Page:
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“Is This Person a US Citizen?” A Census Question That Spells Trouble

picture of magnifying glass looking at diverse population
Pic via pixabay

A new question on the 2020 census questionnaire has become a heated political debate that experts say could affect federal funding apportionment and congressional representation. The question is: “Is this person a citizen of the United States?”

This the first time that the census would ask about citizenship. Supporters of the new question argue counting for total population instead of the citizen population unfairly favors larger urban areas that have more illegal immigrants. A number of recent court cases have challenged this perceived unfairness, but now a new wave of lawsuits are challenging the legality and unfairness of the new census question.

Implications of Asking About Citizenship on US Census

Some of the implications of the question could include undercounting for immigrants which could lead to a loss of federal funds for some cities and states. There could also be a change in power across the country, as some cities and states could lose congressional seats and seats in state legislative districts.

The Trump administration says the rationale behind collecting the new data is to allow the Department of Justice to enforce the Voting Rights Act. But some political analysts are skeptical of the government’s motivation. States and organizations challenging the new question see it as a political move and worry it would redefine the government’s definition of ‘the people.’

“If the day comes that one of these suits succeeds in court, the 2020 count would provide the data to allow states to implement a redefinition of ‘the people,’ ” said Taeku Lee, a professor of law and political science at the University of California, to the New York Times.

Even the courts are considering the consequences of the question, using existing government data to calculate what should happen if non-American citizens are not included in the census program. Economic experts say the main effect of this matter is that the strength of the most populous cities and states where legislative and congressional representation are concerned.

“I believe all these subjects are open to change, depending on who’s on the court,” said John Logan, a sociologist at Brown University. “The courts are very politicized today. And the census is becoming a political tool.”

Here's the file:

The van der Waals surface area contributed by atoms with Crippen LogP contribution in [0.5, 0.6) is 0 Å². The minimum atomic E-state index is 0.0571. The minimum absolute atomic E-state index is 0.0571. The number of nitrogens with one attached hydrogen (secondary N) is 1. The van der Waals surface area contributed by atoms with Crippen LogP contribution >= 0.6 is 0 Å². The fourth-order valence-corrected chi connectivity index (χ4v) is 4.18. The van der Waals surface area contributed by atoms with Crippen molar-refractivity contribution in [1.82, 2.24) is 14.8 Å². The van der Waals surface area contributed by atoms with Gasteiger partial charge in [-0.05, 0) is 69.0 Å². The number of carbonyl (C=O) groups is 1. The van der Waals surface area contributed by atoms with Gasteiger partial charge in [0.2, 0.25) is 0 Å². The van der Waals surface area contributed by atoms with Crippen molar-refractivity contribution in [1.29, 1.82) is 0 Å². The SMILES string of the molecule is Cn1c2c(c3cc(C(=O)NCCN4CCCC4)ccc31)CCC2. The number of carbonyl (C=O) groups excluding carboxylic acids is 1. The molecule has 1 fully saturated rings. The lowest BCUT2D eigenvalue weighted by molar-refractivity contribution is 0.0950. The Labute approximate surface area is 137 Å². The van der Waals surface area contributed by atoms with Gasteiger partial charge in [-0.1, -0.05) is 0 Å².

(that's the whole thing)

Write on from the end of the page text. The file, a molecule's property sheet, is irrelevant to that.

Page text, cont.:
The New York Times found that if 15 percent of noncitizens went uncounted, it would be enough to cost California and New York one congressional seat each, to the benefit of Colorado and Montana. By removing all non-citizens the effect would be even more drastic, seven seats would move. California would lose four congressional seats and Florida, New York and Texas would each lose one. Gaining one seat each would be Louisiana, Colorado, Montana, Pennsylvania, Michigan, Missouri, and Minnesota.

Critics of the census warn the most notable effects would occur within states themselves as districts are re-drawn and urban areas lose representation.

A Politicized US Census

In one lawsuit before the Supreme Court two years ago, the court ruled that Texas was allowed to draw their districts by total population if it chose to do so but did not comment on whether it must do so or whether other qualifications can be used to determine equal representation.

Alabama is also currently suing the U.S. Department of Commerce for using total population figures “robbing” residents of “their rightful share of political representation,” the state argued. (The New York Times reported King County, which includes Seattle, and Santa Clara County in California have lined up in the case to argue the opposite.)

“I believe all these subjects are open to change, depending on who’s on the court,” said John Logan, a sociologist at Brown University. “The courts are very politicized today. And the census is becoming a political tool.”

As the census becomes politicized, the repercussions are varied and could backfire for conservative movements. If the conversation of equality of representation shifts to issues like the electoral college, where representation unfairly favors rural populations over urban populations, or statehood for Puerto Rico and the District of Columbia.

 

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4 Comments

  1. Nana Khan August 5, 2018

    We all refuse to answer?

    Reply
  2. Robert Strauss August 5, 2018

    Asking is a good thing. 1) getting an accurate count for representatives and 2) an accurate count for federal funding

    Reply
  3. moreau Russia & Linux fan August 9, 2018

    My family has been in America since 1640, Southern US since 1726, and Louisiana since 1740, but I wi… https://t.co/yo6ScjnoNE

    Reply
  4. Robert Strauss August 9, 2018

    Counting non-citizens leads to a higher portion of Gov money to that district.

    Reply

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